I'm no mystery man, says non-celeb Keanu
KEANU REEVES, variously described as mysterious, distant and detached, insists that he is none of these, a continuation of the denial process that saw him recently deny rumors regarding his sexuality.
"I don't try to be mysterious or anything. I just don't have a lot to say about the obvious everyday stuff,'' says Reeves.
Rumors aside, the biggest challenge facing the 30-year-old actor at this point in his career is the movie Walk In The Clouds, which starts here on October 19, his first romantic role after his bus-bound eruption onto the screen in Speed. After Speed came the cyber-thriller Johnny Mnemonic, which was cooly received and quickly disappeared from movie screens. Walk In The Clouds then, is Reeves' opportunity to affirm himself with the front runners in the young Hollywood pack. He says he is as proud of his work in helping to design the costumes as he is of his acting.
"I love the dressy look, the '40s style, the army uniform,'' he says of the role which sees him playing a soldier returning home after World War II to a wife he no longer loves. On the way, he meets a girl who is going home to her family in California's Napa Valley in disgrace, pregnant and dumped by her boyfriend.
Reeves agrees to stand in as her husband in the showdown with her domineering father and - surprise, surprise, the pair fall in love. It's a departure from anything Reeves has done to date and he admits that he learned a lot from his co-stars, veterans Anthony Quinn and Giancarlo Giannini.
"Giannini in particular showed me how you can invent as an actor. He's such a technician, a scientist, but he's got that Chaplinesque quality, too. I was star-struck and I felt like a kid who didn't know anything,'' says Reeves.
Part of the mystery image in which Reeves has been clouded has been generated by his lifestyle. He has no home and lives out of a suitcase, staying in hotels where and when his work demands, sometimes crashing at his sister Kim's place in Los Angeles.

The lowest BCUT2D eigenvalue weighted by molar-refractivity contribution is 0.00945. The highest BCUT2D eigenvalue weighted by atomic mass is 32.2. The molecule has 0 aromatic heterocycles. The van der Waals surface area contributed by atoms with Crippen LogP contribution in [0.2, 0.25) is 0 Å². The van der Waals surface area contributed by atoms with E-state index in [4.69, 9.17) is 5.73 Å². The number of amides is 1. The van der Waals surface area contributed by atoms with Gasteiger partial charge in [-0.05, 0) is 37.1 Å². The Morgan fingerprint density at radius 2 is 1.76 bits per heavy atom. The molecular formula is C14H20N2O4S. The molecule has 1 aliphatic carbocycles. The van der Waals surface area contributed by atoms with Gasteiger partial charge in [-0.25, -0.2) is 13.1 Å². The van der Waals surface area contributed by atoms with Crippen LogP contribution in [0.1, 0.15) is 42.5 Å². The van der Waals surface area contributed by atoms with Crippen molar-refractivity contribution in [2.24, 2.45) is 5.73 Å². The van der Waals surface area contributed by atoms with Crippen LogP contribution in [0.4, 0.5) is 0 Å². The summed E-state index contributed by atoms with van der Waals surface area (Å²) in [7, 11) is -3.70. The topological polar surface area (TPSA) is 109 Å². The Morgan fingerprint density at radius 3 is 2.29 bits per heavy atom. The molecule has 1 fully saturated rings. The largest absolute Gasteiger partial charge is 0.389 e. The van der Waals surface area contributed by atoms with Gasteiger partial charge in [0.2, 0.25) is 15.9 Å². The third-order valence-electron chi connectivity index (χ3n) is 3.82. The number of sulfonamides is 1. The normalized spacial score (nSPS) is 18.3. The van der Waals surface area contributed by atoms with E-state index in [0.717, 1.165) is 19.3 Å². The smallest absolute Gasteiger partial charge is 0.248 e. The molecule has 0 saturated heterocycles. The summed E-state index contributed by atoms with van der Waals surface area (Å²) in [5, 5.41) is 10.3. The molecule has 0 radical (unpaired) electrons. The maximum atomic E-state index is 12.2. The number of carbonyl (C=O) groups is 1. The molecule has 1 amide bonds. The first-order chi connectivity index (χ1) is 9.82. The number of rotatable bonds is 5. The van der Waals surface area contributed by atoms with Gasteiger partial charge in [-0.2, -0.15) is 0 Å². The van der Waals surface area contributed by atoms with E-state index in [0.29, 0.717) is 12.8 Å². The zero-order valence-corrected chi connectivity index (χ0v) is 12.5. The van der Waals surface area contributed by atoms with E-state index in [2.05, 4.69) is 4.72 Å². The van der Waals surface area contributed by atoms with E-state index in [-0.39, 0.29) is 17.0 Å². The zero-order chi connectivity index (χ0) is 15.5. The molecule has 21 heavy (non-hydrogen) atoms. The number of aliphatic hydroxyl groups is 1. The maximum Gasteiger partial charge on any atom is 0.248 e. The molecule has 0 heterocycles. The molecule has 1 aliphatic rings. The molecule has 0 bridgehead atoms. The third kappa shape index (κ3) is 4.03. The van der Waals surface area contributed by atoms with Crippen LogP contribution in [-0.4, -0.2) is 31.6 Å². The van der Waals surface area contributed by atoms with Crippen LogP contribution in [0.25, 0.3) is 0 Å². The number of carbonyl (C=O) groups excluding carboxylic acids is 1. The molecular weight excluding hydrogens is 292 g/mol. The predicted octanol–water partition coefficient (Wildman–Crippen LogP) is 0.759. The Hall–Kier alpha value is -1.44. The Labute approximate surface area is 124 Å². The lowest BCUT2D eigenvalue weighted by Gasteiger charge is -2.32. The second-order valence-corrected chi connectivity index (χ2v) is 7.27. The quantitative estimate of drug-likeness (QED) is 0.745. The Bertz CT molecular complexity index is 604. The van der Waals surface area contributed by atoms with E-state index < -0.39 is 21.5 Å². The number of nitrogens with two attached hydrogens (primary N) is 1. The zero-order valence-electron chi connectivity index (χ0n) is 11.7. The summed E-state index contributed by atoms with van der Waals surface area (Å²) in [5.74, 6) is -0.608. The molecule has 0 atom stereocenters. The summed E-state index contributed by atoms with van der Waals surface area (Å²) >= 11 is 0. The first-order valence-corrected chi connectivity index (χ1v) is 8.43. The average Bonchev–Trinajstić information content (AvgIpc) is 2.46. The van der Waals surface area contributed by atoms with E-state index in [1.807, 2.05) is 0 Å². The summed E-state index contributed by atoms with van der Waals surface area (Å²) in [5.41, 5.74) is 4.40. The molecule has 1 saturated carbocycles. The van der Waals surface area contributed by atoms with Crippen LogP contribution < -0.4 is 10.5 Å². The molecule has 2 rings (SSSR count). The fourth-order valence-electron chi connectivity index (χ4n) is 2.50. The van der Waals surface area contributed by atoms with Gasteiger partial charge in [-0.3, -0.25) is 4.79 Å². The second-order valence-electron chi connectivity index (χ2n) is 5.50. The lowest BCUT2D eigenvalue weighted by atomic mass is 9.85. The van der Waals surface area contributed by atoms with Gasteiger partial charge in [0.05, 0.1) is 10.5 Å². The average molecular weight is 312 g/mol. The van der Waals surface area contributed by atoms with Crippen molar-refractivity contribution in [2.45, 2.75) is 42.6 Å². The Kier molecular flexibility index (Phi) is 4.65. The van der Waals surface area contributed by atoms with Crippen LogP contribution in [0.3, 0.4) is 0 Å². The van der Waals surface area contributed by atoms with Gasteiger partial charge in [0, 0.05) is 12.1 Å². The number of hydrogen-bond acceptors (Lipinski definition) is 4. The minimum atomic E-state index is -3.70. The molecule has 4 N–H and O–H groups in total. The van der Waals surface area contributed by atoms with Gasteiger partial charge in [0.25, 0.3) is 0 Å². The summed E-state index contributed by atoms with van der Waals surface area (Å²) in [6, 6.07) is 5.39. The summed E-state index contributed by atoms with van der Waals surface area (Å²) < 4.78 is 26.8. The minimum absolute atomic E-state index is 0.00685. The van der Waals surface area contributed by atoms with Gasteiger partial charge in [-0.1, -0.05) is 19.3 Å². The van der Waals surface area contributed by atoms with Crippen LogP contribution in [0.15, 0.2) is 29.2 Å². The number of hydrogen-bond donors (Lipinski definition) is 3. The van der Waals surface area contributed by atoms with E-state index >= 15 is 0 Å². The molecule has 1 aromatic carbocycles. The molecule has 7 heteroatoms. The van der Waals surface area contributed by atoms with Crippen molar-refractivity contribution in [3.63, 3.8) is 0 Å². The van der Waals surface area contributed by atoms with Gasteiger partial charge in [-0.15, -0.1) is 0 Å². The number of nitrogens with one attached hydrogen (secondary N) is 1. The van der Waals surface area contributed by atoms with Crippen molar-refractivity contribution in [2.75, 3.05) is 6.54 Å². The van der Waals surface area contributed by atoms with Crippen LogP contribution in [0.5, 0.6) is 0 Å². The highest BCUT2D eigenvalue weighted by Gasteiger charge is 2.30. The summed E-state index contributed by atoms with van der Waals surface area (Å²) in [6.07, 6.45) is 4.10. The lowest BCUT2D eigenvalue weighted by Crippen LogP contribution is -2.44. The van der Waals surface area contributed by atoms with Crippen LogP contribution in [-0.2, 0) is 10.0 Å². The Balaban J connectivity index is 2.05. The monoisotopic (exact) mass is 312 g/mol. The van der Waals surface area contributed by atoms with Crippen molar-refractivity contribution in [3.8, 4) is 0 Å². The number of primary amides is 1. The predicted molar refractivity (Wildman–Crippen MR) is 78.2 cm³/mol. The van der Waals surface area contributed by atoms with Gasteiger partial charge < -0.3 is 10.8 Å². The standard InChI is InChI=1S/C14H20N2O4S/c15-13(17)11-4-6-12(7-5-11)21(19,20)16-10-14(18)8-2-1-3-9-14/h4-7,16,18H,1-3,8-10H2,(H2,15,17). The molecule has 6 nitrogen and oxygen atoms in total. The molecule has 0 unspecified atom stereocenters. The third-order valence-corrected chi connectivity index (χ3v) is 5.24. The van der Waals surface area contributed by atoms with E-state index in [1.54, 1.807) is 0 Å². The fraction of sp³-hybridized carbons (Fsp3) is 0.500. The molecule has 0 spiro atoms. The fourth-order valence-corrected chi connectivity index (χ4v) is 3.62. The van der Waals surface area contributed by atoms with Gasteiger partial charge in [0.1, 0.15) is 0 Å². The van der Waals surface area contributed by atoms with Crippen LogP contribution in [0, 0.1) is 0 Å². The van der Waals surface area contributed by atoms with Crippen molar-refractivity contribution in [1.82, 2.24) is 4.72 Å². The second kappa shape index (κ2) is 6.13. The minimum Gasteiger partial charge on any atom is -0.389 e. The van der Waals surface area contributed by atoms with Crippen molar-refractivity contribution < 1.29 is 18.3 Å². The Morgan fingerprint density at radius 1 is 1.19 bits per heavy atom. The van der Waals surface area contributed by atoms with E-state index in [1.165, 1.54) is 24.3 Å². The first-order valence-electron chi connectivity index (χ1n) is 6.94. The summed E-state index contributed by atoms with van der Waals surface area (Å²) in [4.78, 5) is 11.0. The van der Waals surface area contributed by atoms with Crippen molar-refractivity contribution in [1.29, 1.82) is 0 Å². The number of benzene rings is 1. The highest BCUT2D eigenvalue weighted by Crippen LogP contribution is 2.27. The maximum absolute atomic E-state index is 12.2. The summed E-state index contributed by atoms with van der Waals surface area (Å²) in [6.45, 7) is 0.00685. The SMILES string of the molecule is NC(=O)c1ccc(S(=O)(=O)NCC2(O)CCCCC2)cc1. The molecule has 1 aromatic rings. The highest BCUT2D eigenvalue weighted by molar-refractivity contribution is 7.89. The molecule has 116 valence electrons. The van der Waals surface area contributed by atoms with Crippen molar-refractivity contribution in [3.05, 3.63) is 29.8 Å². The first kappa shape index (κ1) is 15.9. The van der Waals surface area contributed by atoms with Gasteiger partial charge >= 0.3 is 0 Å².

His only other piece of luggage on his wanderings is his bass guitar which he plays in his band Dogstar. He also avoids the celebrity life and limelight.
"I don't lead the life of a celebrity,'' he insists. "I don't hang around with anybody famous. In fact, I don't hang around much at all, except with a few friends and guys in my band where I'm just trying to play the bass.''
Dogstar, a Los Angeles-based quartet, is Reeves' greatest interest apart from acting and, while the crictics' reception of its music could be described as restrained, Reeves remains enthusiastic.
He describes his music as "punk'', while denying that he has to straddle a line between his twin careers of acting and music. "It's not a tough line, it's a new line,'' he says.
"I feel like we're in new territory. The movie and rock careers are so separate, there's not any connection. If any of the music resonates to my acting career, fine. The only thing I would say for us is we have our own sound. Whatever we're doing is original.''
Reeves says he worries about his work and is sensitive to criticism that he is a lightweight and lacks passion. "I'm a physical type of actor and I realise it. But I'm not afraid to try anything. I think sometimes in films they want actors to take real risks that might complicate the image they are hoping will sell a few more tickets. "I like to show my insecurities, but I find more often than not they cut them. A hero with doubts, who brings real life to the screen, well, maybe they're not sure they want such a person.''